The African Commission invoked articles 13, the right to participate in government, and 20, the right to self-determination, of the African Charter on Human and Peoples’ Rights in a statement supporting the right to free and fair elections in Kenya. [ACHPR Press Release] After observing the presidential election in Kenya, predominantly through its Country Rapporteur, the African Commission provided four recommendations to various stakeholders. First, to Kenya’s independent electoral commission, the African Commission recommended tallying votes with transparency and integrity, pursuant to the law. [ACHPR Press Release] Second, the African Commission urged political actors and the public to avoid acts, or statements, of violence that may exacerbate tensions. [ACHPR Press Release] Next, the African Commission called on political parties and candidates to respect election laws and to use established legal processes for pursuing election-related disputes. [ACHPR Press Release] Finally, to the people of Kenya, the African Commission recommended letting the electoral process continue without turning to violence. [ACHPR Press Release]

East African Community

While the EAC Mission did not comment on the post-election violence, it did make a few recommendations and comments about the election process. The EAC Mission reported that candidates were generally able to campaign freely and that mainstream media coverage was largely balanced. On polling day, the EAC Mission reported that polling stations opened on time and drew large ques, and that the polling process seemed to run smoothly. According to the EAC Mission, security forces at polling stations were present and maintained order. The EAC Mission recommended improving the efficiency of polling stations, identifying specific polling stations earlier, and ensuring the on-time delivery of necessary materials to polling stations. [EAC Press Release]

The EAC Mission was initiated at the invitation of Kenya’s electoral commission and in accordance with EAC practice to assess whether the presidential election was conducted legally and in a way that reflected the free will of Kenyans. The EAC Mission’s findings are based on pre-election and polling day observations. The EAC Mission will continue to engage with the electoral process and will provide a final report at a later date, which will include more in-depth observations, findings, and recommendations. [EAC Press Release]

Background on Presidential Elections in Kenya

Three of the previous four elections in Kenya were marked by violence. [HRW: 2017] Violence after the 2007 election, which resulted in over 1,000 people’s deaths, led to indictments by the International Criminal Court against Kenyatta and his running mate for inciting ethnic violence; the charges were eventually dropped due to a lack of evidence. [Africa News] The violence also led to the 2008 National Accord and Reconciliation Act, and the formation of a new constitution in Kenya in 2010. [Africa News] According to Human Rights Watch, the root causes of election-related violence continued due to the government’s unwillingness to reform the police, address corruption, resettle displaced persons, and ensure accountability against the perpetrators of violence. [HRW: 2013]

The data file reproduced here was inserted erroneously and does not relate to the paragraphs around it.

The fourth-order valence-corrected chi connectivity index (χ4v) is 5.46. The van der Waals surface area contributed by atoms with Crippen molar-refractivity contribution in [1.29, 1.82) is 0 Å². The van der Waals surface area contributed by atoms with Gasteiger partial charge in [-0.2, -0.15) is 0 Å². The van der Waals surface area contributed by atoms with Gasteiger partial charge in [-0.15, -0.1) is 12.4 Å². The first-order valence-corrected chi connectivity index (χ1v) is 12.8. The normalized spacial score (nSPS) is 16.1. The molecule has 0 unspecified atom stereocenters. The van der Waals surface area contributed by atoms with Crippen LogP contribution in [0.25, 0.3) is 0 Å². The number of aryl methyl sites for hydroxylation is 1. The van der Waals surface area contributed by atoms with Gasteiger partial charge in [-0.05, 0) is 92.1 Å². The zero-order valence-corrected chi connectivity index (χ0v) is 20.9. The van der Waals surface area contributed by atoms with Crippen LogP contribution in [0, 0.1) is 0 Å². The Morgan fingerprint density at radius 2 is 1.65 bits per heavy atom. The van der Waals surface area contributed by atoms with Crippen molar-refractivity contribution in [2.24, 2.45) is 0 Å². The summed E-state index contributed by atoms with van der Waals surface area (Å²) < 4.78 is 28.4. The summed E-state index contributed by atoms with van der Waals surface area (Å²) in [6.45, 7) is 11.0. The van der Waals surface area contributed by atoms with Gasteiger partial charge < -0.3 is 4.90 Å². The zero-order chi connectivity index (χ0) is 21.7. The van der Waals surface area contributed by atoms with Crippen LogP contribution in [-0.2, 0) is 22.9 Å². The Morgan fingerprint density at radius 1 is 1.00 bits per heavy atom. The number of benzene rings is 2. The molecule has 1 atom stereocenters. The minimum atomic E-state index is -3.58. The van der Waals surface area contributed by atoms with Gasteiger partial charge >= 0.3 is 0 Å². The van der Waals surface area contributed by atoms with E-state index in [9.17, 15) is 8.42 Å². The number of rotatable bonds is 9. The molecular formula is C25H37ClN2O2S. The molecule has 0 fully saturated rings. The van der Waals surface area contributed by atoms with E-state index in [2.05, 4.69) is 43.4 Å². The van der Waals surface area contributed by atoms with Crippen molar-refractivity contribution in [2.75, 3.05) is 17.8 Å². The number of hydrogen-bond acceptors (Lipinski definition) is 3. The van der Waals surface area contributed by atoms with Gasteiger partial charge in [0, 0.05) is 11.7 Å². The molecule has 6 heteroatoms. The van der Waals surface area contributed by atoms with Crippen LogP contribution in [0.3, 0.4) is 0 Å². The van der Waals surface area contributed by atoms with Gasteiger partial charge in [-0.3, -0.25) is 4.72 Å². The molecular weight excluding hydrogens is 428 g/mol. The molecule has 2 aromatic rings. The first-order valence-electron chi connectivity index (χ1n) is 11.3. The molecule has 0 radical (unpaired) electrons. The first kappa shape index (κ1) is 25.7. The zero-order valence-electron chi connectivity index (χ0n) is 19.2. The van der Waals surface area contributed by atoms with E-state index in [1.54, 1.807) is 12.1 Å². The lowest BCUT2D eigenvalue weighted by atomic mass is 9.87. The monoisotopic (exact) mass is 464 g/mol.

Prior to the 2017 election, United Nations Special Rapporteurs on the rights to freedom of peaceful assembly and of association; on the situation of human rights defenders; and on extrajudicial, summary or arbitrary executions acknowledged progress made in the country to strengthen democracy and human rights within the context of elections, and applauded the State’s commitment to ensuring space for media and civil society. The experts, though, highlighted increased incidents of political violence and hate speech, and called for a peaceful electoral process. [OHCHR Press Release: Elections]

Kenya’s Human Rights Obligations

Kenya is a State party to the African Charter on Human and Peoples’ Rights, which protects the right to participate freely in government under Article 13 as well as the rights to life, freedom of expression, and peaceful assembly under articles 4, 9, and 11, respectively. Additionally, Kenya is also a State party to the East African Community Treaty, under which Kenya must uphold principles of democracy, the rule of law, social justice, and human rights. Kenya is a State party to the African Charter on the Rights and Welfare of the Child, and the Protocol to the African Charter on Human and Peoples’ Rights on the Rights of Women in Africa, which are both regional human rights conventions.

At the universal level, Kenya is a State party to the International Covenant on Civil and Political Rights, which protects the rights to life, freedom of expression, peaceful assembly, and to take part in public affairs and vote under articles 6, 19, 21, and 25, respectively. Kenya is also a State party to the Convention against Torture and Other Cruel, Inhuman or Degrading Treatment or Punishment; the Convention on the Elimination of All Forms of Discrimination against Women; the International Convention on the Elimination of All Forms of Racial Discrimination; the International Covenant on Economic, Social and Cultural Rights; the Convention on the Rights of the Child; the Optional Protocol to the Convention on the Rights of the Child on the involvement of children in armed conflict; and the Convention on the Rights of Persons with Disabilities.

Additional Information